Wednesday, April 27, 2011

Free Will and the Power of God

           As we struggled on Monday to describe the Ainur in terms of Christian theology I quickly realized there was no simple answer. The Ainur aren’t meant to map neatly onto a specific being in Christianity because Tolkien didn’t intend his work to be read as a simple allegory, but instead as a literary exploration of man’s relation to light, goodness, and God. Tolkien’s work, particularly The Silmarillion, deals beautifully with often-problematic tenants of Christian belief, including the intricate conflict of man’s free will and God’s omnipotence.

            Tolkien’s use of metaphor and his intention to distinguish the Ainur from angels are obvious from the outset of The Silmarillion. Melkor is described as an offspring of the thought of Ilúvatar (Tolkien’s God character) (3), and as such his rebellion and lust for power could easily be viewed as Tolkien departing from his Catholic beliefs. However, I believe the opposite is true. Tolkien uses the rebellion of Melkor to communicate God’s omniscience and omnipotence. By placing Melkor’s rebellion before the coming of man (meaning Men or Elves) to Middle Earth, Tolkien communicates the idea that God, from the outset of creation, knew the fall of man would occur. Creating a world whose inhabitants possess free will necessitates the existence of at least the possibility of sin and God, in his omniscience recognized this fact. After Melkor deviates from Ilúvatar’s theme, Ilúvatar tells him that “Thou, Melkor, wilt discover all the secret thoughts of thy mind, and wilt perceive that they are but a part of the whole” (6). Tolkien’s metaphor explains that God, by allowing free will must necessarily allow for sin as well and it is in fact present in the world from the outset of creation.

            Similarly, the fact that the each Ainur only has knowledge of the single part of Ilúvatar’s mind from which he came (3) communicates the Christian belief that man can only attain an incomplete knowledge of God. This is further relayed through Tolkien’s later statement that “some things there are that they (the Ainur) cannot see… for to none but himself has Ilúvatar revealed all that he has in store” (7). Although the Ainur enter the world and the Elves can interact with and know them, this is not equivalent to a complete knowledge of God. Tolkien is careful to make a distinction between Ilúvatar and all other beings present in The Silmarillion, clearly portraying the belief that God is a unique entity and though he creates other beings none can equal Him or possess a complete understanding of Him.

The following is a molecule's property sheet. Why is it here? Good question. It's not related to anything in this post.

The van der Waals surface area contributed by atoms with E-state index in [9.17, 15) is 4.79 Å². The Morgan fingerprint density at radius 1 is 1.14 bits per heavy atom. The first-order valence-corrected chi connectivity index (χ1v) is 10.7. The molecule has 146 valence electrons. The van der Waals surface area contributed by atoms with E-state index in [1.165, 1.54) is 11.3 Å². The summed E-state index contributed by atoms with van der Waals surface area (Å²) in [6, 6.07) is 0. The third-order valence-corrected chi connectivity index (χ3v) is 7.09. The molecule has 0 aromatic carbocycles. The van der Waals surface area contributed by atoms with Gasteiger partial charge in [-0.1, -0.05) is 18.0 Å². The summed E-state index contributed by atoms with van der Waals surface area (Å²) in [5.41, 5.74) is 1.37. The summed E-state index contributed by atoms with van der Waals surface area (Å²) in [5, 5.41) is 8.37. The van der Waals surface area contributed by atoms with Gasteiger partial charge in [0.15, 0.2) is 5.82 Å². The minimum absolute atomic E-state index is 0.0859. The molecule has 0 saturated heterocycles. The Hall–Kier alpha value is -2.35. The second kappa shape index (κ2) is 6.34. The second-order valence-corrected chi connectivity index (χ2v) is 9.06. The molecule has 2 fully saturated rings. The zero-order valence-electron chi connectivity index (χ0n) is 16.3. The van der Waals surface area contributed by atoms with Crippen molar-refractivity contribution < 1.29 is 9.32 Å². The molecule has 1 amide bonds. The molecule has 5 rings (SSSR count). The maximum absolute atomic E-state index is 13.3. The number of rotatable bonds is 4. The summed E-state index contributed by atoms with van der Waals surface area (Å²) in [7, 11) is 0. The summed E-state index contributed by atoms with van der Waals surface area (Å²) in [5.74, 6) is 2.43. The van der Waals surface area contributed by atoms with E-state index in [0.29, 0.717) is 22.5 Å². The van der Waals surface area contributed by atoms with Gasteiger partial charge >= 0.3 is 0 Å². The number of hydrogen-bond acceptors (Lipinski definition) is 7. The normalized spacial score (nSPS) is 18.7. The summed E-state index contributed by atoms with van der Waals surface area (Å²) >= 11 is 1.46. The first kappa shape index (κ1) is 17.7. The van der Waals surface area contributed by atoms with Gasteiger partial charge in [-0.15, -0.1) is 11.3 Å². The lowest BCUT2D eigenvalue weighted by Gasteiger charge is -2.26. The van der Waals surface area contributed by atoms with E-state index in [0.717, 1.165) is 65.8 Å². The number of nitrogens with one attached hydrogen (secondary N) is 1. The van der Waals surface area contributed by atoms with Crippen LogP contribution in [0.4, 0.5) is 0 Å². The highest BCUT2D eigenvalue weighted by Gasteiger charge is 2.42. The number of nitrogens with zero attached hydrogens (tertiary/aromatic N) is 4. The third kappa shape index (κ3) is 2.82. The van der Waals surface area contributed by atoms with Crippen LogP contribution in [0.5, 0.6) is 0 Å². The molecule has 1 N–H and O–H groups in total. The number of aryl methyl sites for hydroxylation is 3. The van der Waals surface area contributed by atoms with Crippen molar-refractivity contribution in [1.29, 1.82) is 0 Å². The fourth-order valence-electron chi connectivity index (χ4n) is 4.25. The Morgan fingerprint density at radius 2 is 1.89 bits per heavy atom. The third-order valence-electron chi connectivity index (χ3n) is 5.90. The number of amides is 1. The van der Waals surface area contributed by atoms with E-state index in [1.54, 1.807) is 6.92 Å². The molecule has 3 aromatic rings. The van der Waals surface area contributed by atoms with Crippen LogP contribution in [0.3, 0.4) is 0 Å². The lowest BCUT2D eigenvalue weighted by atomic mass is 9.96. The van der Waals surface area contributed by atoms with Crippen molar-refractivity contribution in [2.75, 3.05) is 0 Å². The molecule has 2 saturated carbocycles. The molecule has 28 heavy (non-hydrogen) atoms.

Even more striking however (to me at least) is the way Tolkien uses the story line itself to explore the complex tension that exists between man’s free will and God’s ultimate authority. This can be a difficult concept even for seasoned Christians, but by presenting the issue in a narrative formative Tolkien makes the solution seem surprisingly natural.

            God, or Ilúvatar, can use anything, including rebellion and sin, to further communicate his glory as Augustine says in City of God (473). This belief is present in the story of Aulë and the creation of the dwarves. Aulë, impatient for the coming of the children of Ilúvatar to Middle Earth creates the dwarven race in secret. Aulë loves his creation deeply, yet they lack true life as they are controlled entirely by Aulë. When Ilúvatar discovers Aulë’s creation, rather than ordering him to destroy it as Aulë expects (and because of his devotion to Ilúvatar is completely willing to do), Ilúvatar instead endows Aulë’s work with the gift of true life. Through his action, Ilúvatar communicates that he is the only one who can give life and allow for free will, an idea that Tolkien states explicitly in “Letter 153”. Aulë’s deviation from Ilúvatar’s plan offers Ilúvatar an opportunity to further demonstrate his ultimate authority and power as the author of all.